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More preserving the harvest recipes

By re-considered, Oct 3 2018 01:50PM

Here are some useful recipes to preserve some of our abundant harvest from 2018. Of particular note this year are apples and hedgerow berries - there seems to be a never ending harvest with blackberries and eldeberries in profusion.


Elderberry Syrup - help ward off winter colds and sniffles - this plant has reputed anti-viral properties and is packed with vitamin c


Carefully separate your elderberries from their stalks with a fork or your hands

Chop up a little ginger into small pieces

Put the elderberries into a pan, and cover them with water or you can use a steam juicer to extract the deep purple juices)

Bring to the boil, and then let them simmer for 10 minutes. Remove from the heat and allow to cool slightly

Pour the mixture through a jelly bag or muslin (fine cloth) and allow the juice to drip through. Extract as much liquid as possible

Pour the elderberry liquid into a measuring jug, and measure how much you have. To 500ml of juice, add 75g honey or sugar to taste strained liquid. Add chopped ginger, a cinammon stick and 4 cloves, Simmer for five minutes and then cool and pour into sterilised bottles

You can take this lovely syrup by the spoonful as it is, but it is also nice with porridge in the morning, or with yoghurt.


https://www.woodlandtrust.org.uk/blog/2016/08/elderberry/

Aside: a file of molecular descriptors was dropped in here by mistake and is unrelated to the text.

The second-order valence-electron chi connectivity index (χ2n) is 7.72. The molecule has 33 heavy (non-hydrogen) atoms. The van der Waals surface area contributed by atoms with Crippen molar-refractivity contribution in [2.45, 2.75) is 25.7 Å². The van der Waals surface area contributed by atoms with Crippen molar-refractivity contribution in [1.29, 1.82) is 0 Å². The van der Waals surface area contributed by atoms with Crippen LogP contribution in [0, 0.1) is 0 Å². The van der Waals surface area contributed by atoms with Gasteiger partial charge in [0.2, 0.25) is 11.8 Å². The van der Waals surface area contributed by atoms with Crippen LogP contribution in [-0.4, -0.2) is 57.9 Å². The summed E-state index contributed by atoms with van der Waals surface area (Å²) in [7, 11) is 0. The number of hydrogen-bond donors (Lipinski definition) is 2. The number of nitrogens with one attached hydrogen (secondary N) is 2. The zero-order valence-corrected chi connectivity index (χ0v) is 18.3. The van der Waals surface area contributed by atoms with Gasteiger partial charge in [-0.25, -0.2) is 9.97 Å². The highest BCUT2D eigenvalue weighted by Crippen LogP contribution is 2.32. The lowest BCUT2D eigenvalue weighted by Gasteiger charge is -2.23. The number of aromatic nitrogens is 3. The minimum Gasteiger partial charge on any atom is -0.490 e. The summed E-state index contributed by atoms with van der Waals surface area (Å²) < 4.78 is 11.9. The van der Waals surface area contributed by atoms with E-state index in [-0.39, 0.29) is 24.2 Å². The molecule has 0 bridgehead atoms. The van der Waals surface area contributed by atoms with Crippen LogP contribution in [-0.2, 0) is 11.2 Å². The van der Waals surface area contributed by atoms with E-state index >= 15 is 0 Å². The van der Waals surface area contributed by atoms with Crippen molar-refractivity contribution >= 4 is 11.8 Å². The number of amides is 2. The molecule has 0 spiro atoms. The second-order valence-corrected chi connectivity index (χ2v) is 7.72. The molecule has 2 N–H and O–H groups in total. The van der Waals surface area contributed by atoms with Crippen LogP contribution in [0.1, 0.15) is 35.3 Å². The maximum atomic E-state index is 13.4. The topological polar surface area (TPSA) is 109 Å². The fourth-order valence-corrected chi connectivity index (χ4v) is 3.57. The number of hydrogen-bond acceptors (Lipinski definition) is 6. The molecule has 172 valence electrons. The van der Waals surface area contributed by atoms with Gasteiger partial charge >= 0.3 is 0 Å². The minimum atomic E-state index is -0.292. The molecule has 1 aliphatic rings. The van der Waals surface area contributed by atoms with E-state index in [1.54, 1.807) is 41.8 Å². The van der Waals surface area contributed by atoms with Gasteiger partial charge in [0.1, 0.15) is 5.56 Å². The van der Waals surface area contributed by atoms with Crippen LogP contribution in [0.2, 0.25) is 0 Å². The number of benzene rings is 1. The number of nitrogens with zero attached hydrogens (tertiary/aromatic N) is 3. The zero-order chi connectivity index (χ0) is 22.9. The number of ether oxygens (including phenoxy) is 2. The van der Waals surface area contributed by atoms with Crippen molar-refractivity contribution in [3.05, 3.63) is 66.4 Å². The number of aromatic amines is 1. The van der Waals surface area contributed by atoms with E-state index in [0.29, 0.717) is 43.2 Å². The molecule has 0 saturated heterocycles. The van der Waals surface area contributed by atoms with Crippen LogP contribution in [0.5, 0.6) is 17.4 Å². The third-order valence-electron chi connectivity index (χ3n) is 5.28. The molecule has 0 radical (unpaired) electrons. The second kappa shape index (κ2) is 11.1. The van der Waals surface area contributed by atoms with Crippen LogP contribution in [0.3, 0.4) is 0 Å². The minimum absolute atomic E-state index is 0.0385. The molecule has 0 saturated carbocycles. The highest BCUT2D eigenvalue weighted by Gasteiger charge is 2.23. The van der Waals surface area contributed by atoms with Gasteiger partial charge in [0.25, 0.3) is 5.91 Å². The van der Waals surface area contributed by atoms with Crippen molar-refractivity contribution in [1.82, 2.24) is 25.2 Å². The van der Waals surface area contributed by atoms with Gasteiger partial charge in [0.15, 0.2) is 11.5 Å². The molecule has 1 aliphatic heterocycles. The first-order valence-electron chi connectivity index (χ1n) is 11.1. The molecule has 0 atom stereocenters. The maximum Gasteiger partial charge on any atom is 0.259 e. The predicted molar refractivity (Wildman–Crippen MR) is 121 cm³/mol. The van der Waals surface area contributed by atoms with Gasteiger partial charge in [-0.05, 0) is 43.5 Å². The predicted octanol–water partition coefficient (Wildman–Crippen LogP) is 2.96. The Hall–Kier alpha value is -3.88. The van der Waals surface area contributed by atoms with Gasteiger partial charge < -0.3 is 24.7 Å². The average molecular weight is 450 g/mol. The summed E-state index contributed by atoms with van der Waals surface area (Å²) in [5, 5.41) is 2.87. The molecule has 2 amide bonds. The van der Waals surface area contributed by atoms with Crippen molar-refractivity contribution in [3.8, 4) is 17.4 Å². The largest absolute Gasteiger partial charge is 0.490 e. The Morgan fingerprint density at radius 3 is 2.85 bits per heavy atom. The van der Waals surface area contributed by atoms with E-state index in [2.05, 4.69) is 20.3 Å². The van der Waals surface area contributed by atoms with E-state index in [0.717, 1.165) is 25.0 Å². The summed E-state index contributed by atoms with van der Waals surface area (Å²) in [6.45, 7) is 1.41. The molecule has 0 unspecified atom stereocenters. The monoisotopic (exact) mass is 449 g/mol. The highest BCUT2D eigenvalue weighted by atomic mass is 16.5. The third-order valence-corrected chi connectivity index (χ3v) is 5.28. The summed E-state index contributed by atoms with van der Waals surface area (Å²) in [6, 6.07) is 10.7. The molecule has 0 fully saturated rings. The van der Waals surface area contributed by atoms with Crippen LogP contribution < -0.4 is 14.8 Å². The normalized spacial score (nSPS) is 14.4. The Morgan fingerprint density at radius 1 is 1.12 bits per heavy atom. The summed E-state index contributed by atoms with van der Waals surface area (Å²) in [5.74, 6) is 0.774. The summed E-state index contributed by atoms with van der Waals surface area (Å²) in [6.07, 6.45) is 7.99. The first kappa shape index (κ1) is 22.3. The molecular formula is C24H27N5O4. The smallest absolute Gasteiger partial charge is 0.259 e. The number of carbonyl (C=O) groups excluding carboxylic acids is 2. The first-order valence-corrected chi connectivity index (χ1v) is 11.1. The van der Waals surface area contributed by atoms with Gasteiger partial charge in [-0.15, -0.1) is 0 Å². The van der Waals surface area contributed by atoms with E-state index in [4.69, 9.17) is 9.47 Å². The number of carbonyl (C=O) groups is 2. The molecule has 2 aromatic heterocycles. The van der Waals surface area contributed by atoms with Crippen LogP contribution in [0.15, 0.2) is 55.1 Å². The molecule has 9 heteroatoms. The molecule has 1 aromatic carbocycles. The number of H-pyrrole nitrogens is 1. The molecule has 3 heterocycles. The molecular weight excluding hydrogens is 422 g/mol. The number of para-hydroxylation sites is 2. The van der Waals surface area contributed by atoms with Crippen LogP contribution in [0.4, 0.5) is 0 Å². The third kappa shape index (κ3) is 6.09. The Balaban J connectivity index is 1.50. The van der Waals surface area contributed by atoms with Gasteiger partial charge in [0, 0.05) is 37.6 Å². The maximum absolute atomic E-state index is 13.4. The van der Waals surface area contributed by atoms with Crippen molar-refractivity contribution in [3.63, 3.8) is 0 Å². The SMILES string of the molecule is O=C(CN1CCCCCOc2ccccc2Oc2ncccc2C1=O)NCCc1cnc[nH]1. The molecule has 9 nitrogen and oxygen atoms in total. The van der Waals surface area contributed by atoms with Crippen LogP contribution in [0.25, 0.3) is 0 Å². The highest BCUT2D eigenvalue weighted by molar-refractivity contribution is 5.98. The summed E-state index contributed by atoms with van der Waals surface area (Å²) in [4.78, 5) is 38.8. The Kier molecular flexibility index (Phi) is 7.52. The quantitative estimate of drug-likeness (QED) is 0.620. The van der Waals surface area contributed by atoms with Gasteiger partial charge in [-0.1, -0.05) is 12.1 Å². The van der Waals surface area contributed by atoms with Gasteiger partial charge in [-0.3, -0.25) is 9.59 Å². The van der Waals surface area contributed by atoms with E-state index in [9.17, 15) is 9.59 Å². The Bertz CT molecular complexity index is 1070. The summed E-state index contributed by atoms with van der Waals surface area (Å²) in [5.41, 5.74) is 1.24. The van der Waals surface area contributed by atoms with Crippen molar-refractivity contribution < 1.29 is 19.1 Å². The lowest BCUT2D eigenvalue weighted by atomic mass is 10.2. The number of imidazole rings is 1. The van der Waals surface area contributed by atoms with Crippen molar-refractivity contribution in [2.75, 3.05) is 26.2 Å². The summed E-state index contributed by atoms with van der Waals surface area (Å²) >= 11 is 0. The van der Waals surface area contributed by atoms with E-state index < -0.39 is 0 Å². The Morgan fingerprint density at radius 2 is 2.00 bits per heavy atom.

Rhubarb cordial - A great way of using gluts of this abundant crop


300g golden caster sugar

zest and juice 1 orange

zest and juice 1 lemon

450g rhubarb chopped

1 slice fresh root ginger, peeled


Put the sugar in a large saucepan with 300ml water. Bring to a simmer then add the zest and juice of both the orange and the lemon along with the rhubarb and the ginger.


Cook the mixture over a medium heat until the rhubarb is falling apart.

Ingredients


Pour the mixture through a sieve lined with muslin into a clean heatproof jug then transfer to sterilised bottles. Keeps in the fridge for up to 1 month.


Serve diluted to taste with sparkling or still water or add to gin cocktails!.


taken from www.bbcgoodfood.com


Fruit leathers - an excellent way of using large quantities of apples to make a delicious, sugar-free snack


Choose your fruit - you can experiment with all sorts of flavour combinations - Some examples are - apple and cinamon, apple and beetroot, apple and raspberry, banana, banana and chocolate, apple and spinach, strawberry and chia, mango -


Apples make excellent fruit leather as well as other autumn fruits - plums, blackberries, pears etc.


First make a thick, spreadable puree of fruit by peeling, coring and chopping apples or other fruit where applicable and simmering on a low heat. Blend or mouli into a smooth puree and spread out on greasproof or silicone sheets on oven or dehydrator trays. Dry at a low temperature in the oven (60 degrees celsius for up to 10 hours) They are ready when there are not still wet patches and the leather is flexible and comes away easily from the baking sheet. Store in sheets or roll up in strips and store in an air tight container.





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